My Story: Ashley McGhee Whittle - Part One
The Black Andersons
TITLE: The Black Andersons
AUTHOR: Jim Stokely
PERMISSION TO PUBLISH granted by the author. All rights reserved.
The Black Andersons of northern Buncombe County, descendants of William David Anderson (1807-1880) and Sallie Jane Russell (1845-1920), constituted a portion of the populous Anderson family tree of Madison and Buncombe Counties. William D. Anderson’s grandfather James, born in northern Ireland in 1740, had emigrated to the American colonies before the Revolution, had served as a Private with the New Jersey militia, and in the 1790’s had moved with his wife and 11 children to what is now Buncombe County. Family lore had it that they were the first Methodist family to live west of the Blue Ridge Mountains. One of their sons, James Anderson, Jr., married Elizabeth Frances Summers; they raised nine children.
Jane Russell’s family had come from either eastern Tennessee or elsewhere in western North Carolina. She fell in love with William Anderson, 38 years her senior, and William Anderson declared his intent to marry her. Their community around what is now Barnardsville in northern Buncombe County expressed its general distaste for such a match. Why? Because Jane Russell was not White. The 1870 United States Federal Census listed the family members who were then living together as follows:
M signified Mulatto. The word “mulatto,” while never precise, most often connoted a White father and Black mother. However, it might have suggested to some readers any maternal mixture of White, Black and/or Native American ancestry. As scholar Warren Eugene Milteer, Jr. has noted, “North Carolinians sometimes used ‘free negro,’ ‘free mulatto,’ and ‘free black’ interchangeably with ‘free person of color’…’free person of color’ was simply a label of status that denoted a middling position in the sociopolitical hierarchy that ranked the free over the enslaved and the white over the non-white.” [i]
The 1870 Census listed only half of William’s and Jane’s children. Those unlisted included William B., Olympus, Robert (born 1873), and General Meade (born 1875). Although the two eldest children had been born by 1865, William married Jane at the end of the Civil War and took his family away from the oppressive Barnardsville community. They settled along Paint Fork two miles to the south, then up a steep branch in an isolated cove which became known as Anderson Cove. There their children grew up and raised their own families, interacting with the outside world no more than necessary. One of their modes of interaction was a time-honored mountain tradition of turning their main cash crop – corn – into a liquid "moonshine" form that could command higher prices and be more easily transported.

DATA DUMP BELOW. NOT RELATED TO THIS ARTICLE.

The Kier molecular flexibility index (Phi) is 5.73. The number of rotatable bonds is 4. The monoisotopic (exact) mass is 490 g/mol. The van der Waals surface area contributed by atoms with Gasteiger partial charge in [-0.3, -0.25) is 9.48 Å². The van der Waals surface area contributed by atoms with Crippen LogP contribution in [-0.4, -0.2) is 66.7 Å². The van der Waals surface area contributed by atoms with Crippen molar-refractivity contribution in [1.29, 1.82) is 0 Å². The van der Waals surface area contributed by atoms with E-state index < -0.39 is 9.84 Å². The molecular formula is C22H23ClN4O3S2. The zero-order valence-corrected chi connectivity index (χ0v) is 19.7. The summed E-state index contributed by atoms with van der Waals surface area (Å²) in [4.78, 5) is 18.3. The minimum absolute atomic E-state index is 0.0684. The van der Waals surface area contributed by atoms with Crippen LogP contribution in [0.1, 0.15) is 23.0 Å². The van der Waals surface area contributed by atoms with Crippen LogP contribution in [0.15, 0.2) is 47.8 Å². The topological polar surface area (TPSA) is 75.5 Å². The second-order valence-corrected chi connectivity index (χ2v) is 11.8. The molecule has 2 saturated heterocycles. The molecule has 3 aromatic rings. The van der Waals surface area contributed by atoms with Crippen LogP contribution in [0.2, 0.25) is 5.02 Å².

During the 1920’s and Prohibition, newspapers delighted in covering the trials and tribulations of the infamous Andersons, whose later patriarchs included a grown-up Robert (“Big Bob”), a grown-up Alonzo ("‘Lonzo the Fox”), and Robert’s bullying son “Big Robert." Following the death of “Big Robert” in 1930 – who at the time was serving a 20-year prison sentence for killing his uncle Alonzo – outside media took a bit less interest in these Andersons. An Asheville newspaper described the funeral as follows:
No automobile has ever penetrated Anderson’s cove proper, so the body will necessarily be taken home by wagon. The burying ground is isolated on top of the mountain and clansmen are forced to carry their dead on their shoulders. It is a pretty spot, marked with crude headstones which the mountain folk have erected themselves from native stone. The view is magnificent. Every Anderson from the day “Old Greasy Bill” Anderson and his beautiful Jane Russell died many decades ago, is buried in that clearing.[ii]
[i] Warren Eugene Milteer, Jr., “The Complications of Liberty: Free People of Color in North Carolina from the Colonial Period through Reconstruction,” unpublished dissertation, the University of North Carolina at Chapel Hill, 2013, pp. ii,4.
[ii] “Big Robert” Anderson to be Buried Saturday, Asheville Citizen, February 21, 1930.